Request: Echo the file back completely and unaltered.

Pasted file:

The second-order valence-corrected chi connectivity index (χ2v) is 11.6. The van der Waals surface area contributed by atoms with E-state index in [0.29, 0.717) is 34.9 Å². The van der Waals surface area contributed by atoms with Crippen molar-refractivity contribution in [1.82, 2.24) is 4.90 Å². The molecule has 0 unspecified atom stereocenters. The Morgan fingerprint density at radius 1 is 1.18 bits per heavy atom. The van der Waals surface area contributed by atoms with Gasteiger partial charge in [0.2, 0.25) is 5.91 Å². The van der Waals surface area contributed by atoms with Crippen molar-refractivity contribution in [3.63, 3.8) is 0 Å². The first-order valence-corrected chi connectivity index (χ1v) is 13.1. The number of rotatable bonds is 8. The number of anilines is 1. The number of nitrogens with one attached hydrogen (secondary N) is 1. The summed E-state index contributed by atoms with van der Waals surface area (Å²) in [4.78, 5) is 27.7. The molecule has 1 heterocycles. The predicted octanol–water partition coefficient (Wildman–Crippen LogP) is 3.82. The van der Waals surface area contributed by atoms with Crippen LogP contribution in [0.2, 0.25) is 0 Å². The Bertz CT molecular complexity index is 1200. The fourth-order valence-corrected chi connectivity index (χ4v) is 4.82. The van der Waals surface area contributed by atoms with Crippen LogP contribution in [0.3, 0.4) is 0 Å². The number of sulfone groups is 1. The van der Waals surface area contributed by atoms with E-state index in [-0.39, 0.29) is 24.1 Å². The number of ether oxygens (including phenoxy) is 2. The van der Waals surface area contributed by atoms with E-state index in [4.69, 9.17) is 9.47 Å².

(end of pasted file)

The second-order valence-corrected chi connectivity index (χ2v) is 11.6. The van der Waals surface area contributed by atoms with E-state index in [0.29, 0.717) is 34.9 Å². The van der Waals surface area contributed by atoms with Crippen molar-refractivity contribution in [1.82, 2.24) is 4.90 Å². The molecule has 0 unspecified atom stereocenters. The Morgan fingerprint density at radius 1 is 1.18 bits per heavy atom. The van der Waals surface area contributed by atoms with Gasteiger partial charge in [0.2, 0.25) is 5.91 Å². The van der Waals surface area contributed by atoms with Crippen molar-refractivity contribution in [3.63, 3.8) is 0 Å². The first-order valence-corrected chi connectivity index (χ1v) is 13.1. The number of rotatable bonds is 8. The number of anilines is 1. The number of nitrogens with one attached hydrogen (secondary N) is 1. The summed E-state index contributed by atoms with van der Waals surface area (Å²) in [4.78, 5) is 27.7. The molecule has 1 heterocycles. The predicted octanol–water partition coefficient (Wildman–Crippen LogP) is 3.82. The van der Waals surface area contributed by atoms with Crippen LogP contribution in [0.2, 0.25) is 0 Å². The Bertz CT molecular complexity index is 1200. The fourth-order valence-corrected chi connectivity index (χ4v) is 4.82. The van der Waals surface area contributed by atoms with Crippen LogP contribution in [0.3, 0.4) is 0 Å². The number of sulfone groups is 1. The van der Waals surface area contributed by atoms with E-state index in [-0.39, 0.29) is 24.1 Å². The number of ether oxygens (including phenoxy) is 2. The van der Waals surface area contributed by atoms with E-state index in [4.69, 9.17) is 9.47 Å².